1. Both at the same time; Fructose can be malabsorbed but it is dramatically reduced when consumed with glucose. People who malabsorp fructose, when given glucose, have shown significantly more absorption of fructose compared to when not consuming glucose. Ultimately they will get mixed up in the small intestine anyways but to be on the safe side,consume at the same time.
  8. Do you think that professional genetic testing can help identify risk of athletes who may have food intolerances that may affect/influence their athletic performance?
    1. A little ways away from food intolerance genetic testing's being reliable; Caffeine genetic testing may be the closest to being somewhat accurate due to more research-confirmed for him from doing a test himself for caffeine; Beyond that, gut issue genetics, not research based and would be a “home-run”
  9. Can you comment on the validity and usage of portable breath test devices such as Lumen and Foodmarble?
    1. There is debate about how valid they are due to differences in protocols; Can use it but would not just rely on the result of the test and the appearances of the gases in the breath as in and of itself a diagnosis of specific malabsorption. Would need to go along with subjective measures as well. Good use, but there are debates on how to run the test and reading of the results.
  10. How do you suggest managing pain without using NSAIDs for athletes during a competition?
    1. There is some evidence with non-athletes such as mindfulness and deep breathing that activate the parasympathetic nervous system can reduce visceral hypersensitivity and perceptions of pain. This has not been shown with runners yet, but currently doing research. Low risk to try. Working with a sport psychologist may be helpful to address specific techniques. Another issue to address is sleep. If athletes are chronically not getting enough sleeping well, then recovering isn’t optimal. So, address sleep issues.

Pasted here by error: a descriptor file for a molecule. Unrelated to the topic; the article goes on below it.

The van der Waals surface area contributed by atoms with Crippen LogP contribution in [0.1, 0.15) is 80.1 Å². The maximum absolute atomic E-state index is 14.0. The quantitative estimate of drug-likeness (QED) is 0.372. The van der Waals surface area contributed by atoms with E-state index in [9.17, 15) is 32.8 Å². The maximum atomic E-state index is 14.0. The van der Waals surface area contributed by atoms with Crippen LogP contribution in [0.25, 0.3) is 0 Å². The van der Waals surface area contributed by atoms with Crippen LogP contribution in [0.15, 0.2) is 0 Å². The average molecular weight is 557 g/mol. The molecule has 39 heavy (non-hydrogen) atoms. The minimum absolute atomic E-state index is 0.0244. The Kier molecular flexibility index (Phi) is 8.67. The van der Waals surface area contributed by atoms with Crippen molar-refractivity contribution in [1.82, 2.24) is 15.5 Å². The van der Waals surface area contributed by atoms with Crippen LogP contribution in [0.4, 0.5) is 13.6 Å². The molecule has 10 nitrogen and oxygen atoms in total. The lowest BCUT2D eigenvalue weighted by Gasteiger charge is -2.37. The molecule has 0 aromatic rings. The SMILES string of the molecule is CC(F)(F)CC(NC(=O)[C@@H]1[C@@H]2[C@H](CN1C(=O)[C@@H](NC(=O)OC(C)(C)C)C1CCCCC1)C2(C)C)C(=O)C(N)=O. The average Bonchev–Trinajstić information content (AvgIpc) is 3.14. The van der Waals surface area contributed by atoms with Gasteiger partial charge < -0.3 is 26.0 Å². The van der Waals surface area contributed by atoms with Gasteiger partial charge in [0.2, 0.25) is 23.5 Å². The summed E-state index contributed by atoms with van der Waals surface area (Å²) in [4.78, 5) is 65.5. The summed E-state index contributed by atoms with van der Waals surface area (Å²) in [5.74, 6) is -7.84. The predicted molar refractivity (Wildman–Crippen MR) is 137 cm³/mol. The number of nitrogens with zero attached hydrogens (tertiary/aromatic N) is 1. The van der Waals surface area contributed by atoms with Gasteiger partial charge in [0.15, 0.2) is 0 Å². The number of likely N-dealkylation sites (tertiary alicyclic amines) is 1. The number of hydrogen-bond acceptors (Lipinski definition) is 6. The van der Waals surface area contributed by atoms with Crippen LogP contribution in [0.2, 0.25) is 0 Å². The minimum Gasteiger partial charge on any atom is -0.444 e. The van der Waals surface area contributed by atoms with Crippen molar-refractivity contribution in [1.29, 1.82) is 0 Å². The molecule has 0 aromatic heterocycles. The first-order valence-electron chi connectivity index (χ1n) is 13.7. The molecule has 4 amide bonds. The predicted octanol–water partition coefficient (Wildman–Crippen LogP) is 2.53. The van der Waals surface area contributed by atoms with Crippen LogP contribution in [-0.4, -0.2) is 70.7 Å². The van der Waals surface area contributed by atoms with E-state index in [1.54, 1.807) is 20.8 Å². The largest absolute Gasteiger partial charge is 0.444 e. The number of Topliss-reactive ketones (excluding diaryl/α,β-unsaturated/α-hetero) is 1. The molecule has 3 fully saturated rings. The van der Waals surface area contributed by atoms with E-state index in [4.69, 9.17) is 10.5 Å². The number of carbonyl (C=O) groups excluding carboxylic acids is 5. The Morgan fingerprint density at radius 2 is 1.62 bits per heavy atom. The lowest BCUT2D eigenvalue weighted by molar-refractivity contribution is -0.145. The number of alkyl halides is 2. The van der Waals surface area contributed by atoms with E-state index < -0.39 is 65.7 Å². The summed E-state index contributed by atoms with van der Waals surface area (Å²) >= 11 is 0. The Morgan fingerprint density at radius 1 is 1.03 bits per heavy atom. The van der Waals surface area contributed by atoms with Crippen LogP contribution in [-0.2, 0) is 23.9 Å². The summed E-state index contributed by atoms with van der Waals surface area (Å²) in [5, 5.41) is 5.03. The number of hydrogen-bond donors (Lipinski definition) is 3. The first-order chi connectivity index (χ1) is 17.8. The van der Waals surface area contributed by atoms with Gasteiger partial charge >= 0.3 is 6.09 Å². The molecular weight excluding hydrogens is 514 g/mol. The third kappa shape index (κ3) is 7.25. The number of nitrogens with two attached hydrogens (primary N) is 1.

11. Related to NSAIDs do you find that females have taken more frequently than males....I'm thinking in regards to cramps and then possibly leading to GI distress because of not only NSAIDs, but also hormone fluctuations and cycle issues
    1. At this time there is no research to support that females take NSAID’s anymore than males, but based on the hypothesis/question females do deal with bloating, cramping, and headaches during their menstrual cycle. Therefore, it would make sense that NSAID use could go up. Again, no no research at this time. In general part of the issue is differences in gastrointestinal transit times. Women on average have slower transit times, particularly in the colon. Therefore, that means more time for bacteria to act causing gas and bloating. Constipation is more common in women than men also.  
  12. What do you think about the difference between self-reported GI complaints during competition vs reported complaints afterwards using questionnaires? 
    1. Challenge when doing studies. Pretty strong correlations from the immediately after and when asked a month later; During the race you could get significantly different responses depending on where they are in the race and how they feel after. Pain relies on memory so it's possible that collecting after vs. during would be different in results
    2. We found very large differences within the same event using these two different ways of collecting GI distress data. We found that self-reported GI complaints were much lower during the race vs afterwards.
  13. Can you speak on drinking a large volume of water or eating a meal before a run to help increase transporters in the gut and improve gut training?
    1. Should do this chronically. This is not practical to do with exercise all the time. It is possible to try doing this at rest and then mix in to do during some of the training runs. It’s just not practical or realistic to always expect an athlete to do gut training. 

Be sure to check out Dr. Wilson's book The Athlete's Gut at

any recommendations on how to approach a blanket diagnosis of IBS?